ABOVE: A white-tailed deer © ISTOCK.COM, Gunther Fraulob

Update (November 14): The preprint described in this article has now been published as a paper in Nature Microbiology.

Update (March 22): A study published yesterday in PLOS Pathogens finds that experimentally infected white-tailed deer can shed infectious SARS-CoV-2 for five days after inoculation.

A study carried out in southwestern Ontario has identified a highly mutated variant of SARS-CoV-2 in local populations of white-tailed deer (Odocoileus virginianus) and found evidence that it might have infected a person in the area. This so-called Ontario WTD lineage, described in a preprint last week (February 25), is unlikely to present a risk to people, according to The Guardian and other news outlets, but underlines the need for better surveillance of wildlife that may act as reservoirs for the virus.

“There’s certainly no need to panic,” Arinjay Banerjee, a virologist at the University of Saskatchewan who was not involved in the study, tells The New York Times. However, he notes that “the more hosts you have, the more opportunities the virus has to evolve.”

Several studies had already identified SARS-CoV-2 in white-tailed deer populations, with researchers concluding last year that the virus was being transmitted from humans to deer as well as spreading within deer populations. Until now, however, there haven’t been any suspected cases of deer-to-human transmission.

See “Researchers Detect Coronavirus in Iowa Deer

The Ontario WTD lineage was discovered as part of a survey of white-tailed deer hunted in the province late last year. Researchers found that a little more than 5 percent of the nearly 300 deer tested were harboring the novel lineage of SARS-CoV-2. The variant is highly divergent from strains circulating in human populations, the authors note in their preprint, suggesting that it has been mutating and evolving independently for some time.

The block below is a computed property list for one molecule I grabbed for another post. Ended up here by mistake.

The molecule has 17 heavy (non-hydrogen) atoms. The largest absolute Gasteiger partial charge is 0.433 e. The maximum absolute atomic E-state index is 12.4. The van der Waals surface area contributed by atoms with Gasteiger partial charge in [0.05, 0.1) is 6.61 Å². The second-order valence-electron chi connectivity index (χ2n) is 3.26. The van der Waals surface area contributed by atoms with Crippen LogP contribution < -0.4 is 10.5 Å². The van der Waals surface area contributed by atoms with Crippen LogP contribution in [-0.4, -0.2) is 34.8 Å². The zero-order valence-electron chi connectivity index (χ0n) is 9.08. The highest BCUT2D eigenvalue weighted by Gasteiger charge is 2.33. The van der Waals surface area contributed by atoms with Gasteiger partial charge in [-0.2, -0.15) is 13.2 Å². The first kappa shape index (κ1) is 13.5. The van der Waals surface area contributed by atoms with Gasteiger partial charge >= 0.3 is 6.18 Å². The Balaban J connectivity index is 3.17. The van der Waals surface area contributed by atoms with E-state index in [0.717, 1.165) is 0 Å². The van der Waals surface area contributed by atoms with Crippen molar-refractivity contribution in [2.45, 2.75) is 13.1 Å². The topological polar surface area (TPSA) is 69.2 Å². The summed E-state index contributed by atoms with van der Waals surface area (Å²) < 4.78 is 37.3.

“It’s actually a pretty significant study, I think, because we’re seeing potential evolution of the virus in an animal reservoir,” the University of Guelph’s J. Scott Weese, who studies zoonotic diseases and was not involved in the work, tells CNN.

The team also linked the variant to a human COVID-19 case in southwestern Ontario. They report in their paper that the infected person, who had been in contact with deer, had a very similar strain of the virus, pointing to the animals as a probable source of infection.

Reassuringly, study coauthor Samira Mubareka tells the CBC, there is no evidence that the infected person transmitted the variant to anyone else, even “during a time when we were doing a lot of sampling and a lot of sequencing.” Mubareka, an infectious disease physician and virologist at the Sunnybrook Health Sciences Centre in Toronto, adds: “If we continue to do this surveillance, we’ll get a much better sense of what the actual risk is.”

There have been a few other animals identified as potential SARS-CoV-2 reservoirs, although reported cases of animals infecting humans are still very rare. During the first year of the pandemic, some studies indicated that people could catch SARS-CoV-2 from mink, while a preprint last month suggested that pet hamsters might also transmit the virus to people.

See “The Rise of COVID-19 Vaccines for Animals